First aired on The Sunday Edition (4/3/12)
John Mikhail Asfour was 13 years old when a grenade blew up in his face. It was 1958, and he was a teenager living in a small village in Lebanon during the civil war. Three years later, after a series of surgeries, he went completely blind.
Asfour emigrated to Canada in 1968, and settled in Montreal where he became a translator, an editor and a poet.
He has published seven poetry collections, including his latest, Blindfold.
Recently, the Association of American University Presses named Blindfold one of 2011's distinguished books, calling it "a moving collection of poems on the distance surrounding disability."
In an interview with The Sunday Edition, Asfour talked with host Michael Enright about his book, and the misperceptions that sighted people have about blindness.
He began the interview by reading a poem from Blindfold, called Silver Threads.
Asfour makes use of a special software that's a screen reader. "I put on headphones and move the arrow on the keyboard up and down, and as the program speaks the line that I come to, I repeat it," he explained.
Silver Threads is about a boy being warned by his mother not to play with unknown objects that explode -- which relates to his own experience .
"I come from a region that is blessed with so much natural beauty and so much wealth, cursed with so much problems and humanly made destruction," Asfour said. "Lebanon is known for the last 50, 60 years to be planted with bombs and grenades. Unfortunately, I am one of thousands and thousands of victims of those wars."
In his poetry collection, Asfour doesn't assign blame for his situation. It's a human condition, it's what we've done as human beings to each other," he said.
In another poem in the collection, Asfour writes of blindness as a kind of nationality. "You know, any visible disability becomes a nationality," Asfour pointed out. "I'm always identified as the Lebanese blind poet, Lebanese blind professor...it identifies you. I deal with this in the book quite a bit." Using language and metaphor, he said, "I try to see what is the different between a blind man and the rest of the population."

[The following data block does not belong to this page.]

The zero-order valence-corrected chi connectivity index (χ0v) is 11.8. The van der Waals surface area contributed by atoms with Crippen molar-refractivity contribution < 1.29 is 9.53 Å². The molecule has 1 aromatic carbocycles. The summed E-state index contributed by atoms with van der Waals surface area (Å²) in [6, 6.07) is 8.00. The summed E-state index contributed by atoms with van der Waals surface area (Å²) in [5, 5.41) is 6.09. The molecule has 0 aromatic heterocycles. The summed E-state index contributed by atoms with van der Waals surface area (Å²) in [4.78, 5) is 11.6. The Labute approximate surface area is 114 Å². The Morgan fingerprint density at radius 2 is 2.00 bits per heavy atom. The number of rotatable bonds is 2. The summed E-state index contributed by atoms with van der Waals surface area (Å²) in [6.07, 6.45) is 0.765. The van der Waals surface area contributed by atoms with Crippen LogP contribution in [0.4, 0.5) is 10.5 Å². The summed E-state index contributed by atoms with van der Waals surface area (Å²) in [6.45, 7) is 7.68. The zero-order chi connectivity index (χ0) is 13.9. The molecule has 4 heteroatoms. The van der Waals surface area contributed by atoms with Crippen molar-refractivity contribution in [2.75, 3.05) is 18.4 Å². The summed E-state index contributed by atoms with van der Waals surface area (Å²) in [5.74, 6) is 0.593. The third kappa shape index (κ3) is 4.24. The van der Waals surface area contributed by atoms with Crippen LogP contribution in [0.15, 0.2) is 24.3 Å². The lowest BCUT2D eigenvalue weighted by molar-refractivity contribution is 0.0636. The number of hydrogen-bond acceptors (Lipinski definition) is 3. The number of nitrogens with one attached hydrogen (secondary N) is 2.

Asfour commented that sighted people often assume that if someone is blind, they are also disabled in other ways. "There is this sense of naïve perception that if you can't see, you can't hear, you can't understand," he said. "You're almost invisible, and they direct questions or comments to whoever you're standing with."
Asfour prefaces his book with a quote from James Joyce, who became blind towards the end of his life. "He did not stop writing, it did not faze him," he said. "He wrote Finnegans Wake when he was blind."
Asfour went on to say that for several years after his accident, he became a recluse and wouldn't leave the house. But he has come to see his disability very differently over time.
"Blindness is a silly, silly notion. It doesn't mean anything to me," he said. "When I decided to go out, I had two decisions: stay at home and have my family look after me, or go out and fight the world on my own terms and do what I wanted to do -- go out and help people, not get help myself. And I managed to do that. I got the highest education, I taught university for 25 years, I've published now about 17 books, and life is okay. And I've kissed a lot of girls, as well."
To Asfour, there are more serious impairments than being blind. "It [being blind] has made me very, very, very aware of our human problems in the world, and how so many people we meet, so many people we know, are walking around...and living with a lot of pain and anxiety, and very little help is extended to them."
by John Mikhail Asfour
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From the publisher:
"Blinded by a grenade in Lebanon as a teenager, poet John Asfour came to Canada armed with James Joyce's words, 'For the eyes, they bring us nothing. I have a hundred worlds to create and I am only losing one of them.' Blindfold investigates the ways in which disability influences our lives and is magnified in our minds. In a series of thematically linked poems, Asfour draws the metaphor of the blindfold across the eyes of sighted citizens who are impaired by estrangement, emotional complexity, and social pressures..."
Read more at McGill-Queen's University Press.